Brazil’s central bank is likely to cut the Selic rate by 25 basis points when it meets on Wednesday as Latin America’s largest economy faces the threat of a new recession.
The Czech National Bank is expected to leave rates unchanged and also uphold its forward guidance for stable rates in the months ahead when it meets on Thursday.
S&P 500 companies scheduled to report results this week include Eli Lilly, Merck, Pfizer, ConocoPhillips, Apple, General Electric, Spotify, Qualcomm, Verizon, General Motors and ExxonMobil among others.
Apple, in particular, will garner plenty of attention as investors tune in to see if iPhone sales have improved, particularly in China. The company’s services business, which has helped drive profits, will also be closely watched.
In the skies, Airbus reports on Wednesday when investors will focus on the European group’s position relative to rival Boeing — the world’s largest plane maker but one that is now in a state of crisis following the grounding of its 737 Max aeroplane after two fatal crashes.
Ryanair, Europe’s largest low-cost airline, reports as it grapples with overcapacity in Europe and expected delays to the delivery of dozens of Boeing 737 Max jets.
Some of the UK’s biggest banks will be in focus this week. Payment protection insurance claims and a competitive mortgage market are expected to factor when Lloyds Banking Group reports on Wednesday, but investors expect the bank’s focus on cost cuts to offset this somewhat.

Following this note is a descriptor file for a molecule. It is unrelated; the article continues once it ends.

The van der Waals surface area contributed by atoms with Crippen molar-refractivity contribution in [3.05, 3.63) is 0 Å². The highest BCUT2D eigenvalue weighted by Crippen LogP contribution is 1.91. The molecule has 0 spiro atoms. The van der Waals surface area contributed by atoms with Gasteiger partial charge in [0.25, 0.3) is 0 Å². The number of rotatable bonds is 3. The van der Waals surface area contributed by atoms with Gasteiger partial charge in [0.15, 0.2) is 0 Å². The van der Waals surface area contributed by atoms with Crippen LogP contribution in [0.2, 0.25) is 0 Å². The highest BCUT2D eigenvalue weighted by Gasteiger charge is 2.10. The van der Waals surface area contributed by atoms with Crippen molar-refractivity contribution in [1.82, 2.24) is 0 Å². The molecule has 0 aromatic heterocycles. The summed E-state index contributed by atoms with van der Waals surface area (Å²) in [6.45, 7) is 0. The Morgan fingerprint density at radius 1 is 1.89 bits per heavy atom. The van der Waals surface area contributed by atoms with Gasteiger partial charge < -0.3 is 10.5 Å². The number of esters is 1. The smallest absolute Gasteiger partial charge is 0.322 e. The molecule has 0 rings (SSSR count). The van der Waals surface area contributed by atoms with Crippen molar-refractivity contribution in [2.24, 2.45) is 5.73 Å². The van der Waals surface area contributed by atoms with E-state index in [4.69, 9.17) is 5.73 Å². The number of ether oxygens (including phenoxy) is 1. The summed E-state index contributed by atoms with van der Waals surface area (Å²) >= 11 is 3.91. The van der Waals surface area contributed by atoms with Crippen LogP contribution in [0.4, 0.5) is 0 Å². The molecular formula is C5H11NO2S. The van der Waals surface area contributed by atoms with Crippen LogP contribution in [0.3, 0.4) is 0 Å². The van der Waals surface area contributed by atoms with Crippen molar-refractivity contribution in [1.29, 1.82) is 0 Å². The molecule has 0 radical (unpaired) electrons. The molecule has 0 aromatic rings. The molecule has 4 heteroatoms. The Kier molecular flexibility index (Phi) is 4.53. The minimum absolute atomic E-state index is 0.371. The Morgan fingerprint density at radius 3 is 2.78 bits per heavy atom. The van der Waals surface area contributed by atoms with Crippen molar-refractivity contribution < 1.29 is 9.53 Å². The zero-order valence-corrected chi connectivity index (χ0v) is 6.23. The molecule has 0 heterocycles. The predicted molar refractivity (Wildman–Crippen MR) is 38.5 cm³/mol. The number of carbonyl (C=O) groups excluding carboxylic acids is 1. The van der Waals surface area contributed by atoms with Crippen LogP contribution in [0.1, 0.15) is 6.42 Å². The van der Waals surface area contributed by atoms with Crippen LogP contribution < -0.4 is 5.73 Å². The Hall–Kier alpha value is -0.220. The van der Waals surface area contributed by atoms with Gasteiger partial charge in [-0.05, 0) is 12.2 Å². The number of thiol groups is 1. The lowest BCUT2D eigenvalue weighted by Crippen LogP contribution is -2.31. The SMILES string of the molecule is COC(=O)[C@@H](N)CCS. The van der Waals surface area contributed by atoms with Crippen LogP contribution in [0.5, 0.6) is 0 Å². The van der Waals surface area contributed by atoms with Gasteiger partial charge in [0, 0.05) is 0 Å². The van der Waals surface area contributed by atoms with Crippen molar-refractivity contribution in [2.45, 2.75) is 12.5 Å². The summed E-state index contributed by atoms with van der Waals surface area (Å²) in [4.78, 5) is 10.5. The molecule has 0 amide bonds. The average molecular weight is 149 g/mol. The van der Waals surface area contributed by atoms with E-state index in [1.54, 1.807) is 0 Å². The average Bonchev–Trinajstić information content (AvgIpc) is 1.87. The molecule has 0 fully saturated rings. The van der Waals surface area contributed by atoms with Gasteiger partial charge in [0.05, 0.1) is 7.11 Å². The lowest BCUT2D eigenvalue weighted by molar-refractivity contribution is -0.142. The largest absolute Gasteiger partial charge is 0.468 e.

Investors are likely to focus on the performance of the under-pressure investment bank when Barclays reports on Thursday.
On Friday Royal Bank of Scotland updates, with investors on the lookout for news on the hunt to replace chief executive Ross McEwan, who is heading off to the National Australia Bank.
Greggs reports this week. Its vegan sausage roll — the butt of many a joke — has proved to be a stroke of genius, helping the retailer to become one of the best-performing stocks in London this year.
BT Group, Reckitt Benckiser, Royal Dutch Shell and Taylor Wimpey also report this week.
Friday’s non-farm payrolls will round off a busy week for economic data. Hiring in the US is expected to have cooled in July, with Wall Street projecting the US economy created 170,000 jobs, down from 224,000 in June. The unemployment rate is expected to hold steady at 3.7 per cent, while average hourly earnings are projected to rise 0.2 per cent month on month and 3.2 per cent year on year.
Personal income, pending home sales and consumer confidence statistics are all due on Tuesday. The ISM manufacturing report is on Thursday, which expected to show industry is stabilising and continuing to expand.
Eurozone GDP data are released on Wednesday. Temporary factors — such as private consumption in Germany and a boost in exports to the UK ahead of the original Brexit deadline in March — were believed to have pushed up growth in the euro area to 0.4 per cent in the first three months of the year. Economists expect GDP to have cooled to 0.2 per cent in the second quarter.
Inflation data are due for the eurozone — expected to show consumer price growth languishing well below the European Central Bank’s target of just below 2 per cent. Eurozone employment data are also out the same day.
France, Germany, Italy and Spain all release GDP figures this week.
Turkey has a quarterly inflation report out on Wednesday, when new central bank governor Murat Uysal is expected to answer questions for the first time. The lira emerged relatively unscathed after a 425-basis-point interest-rate cut at his first meeting.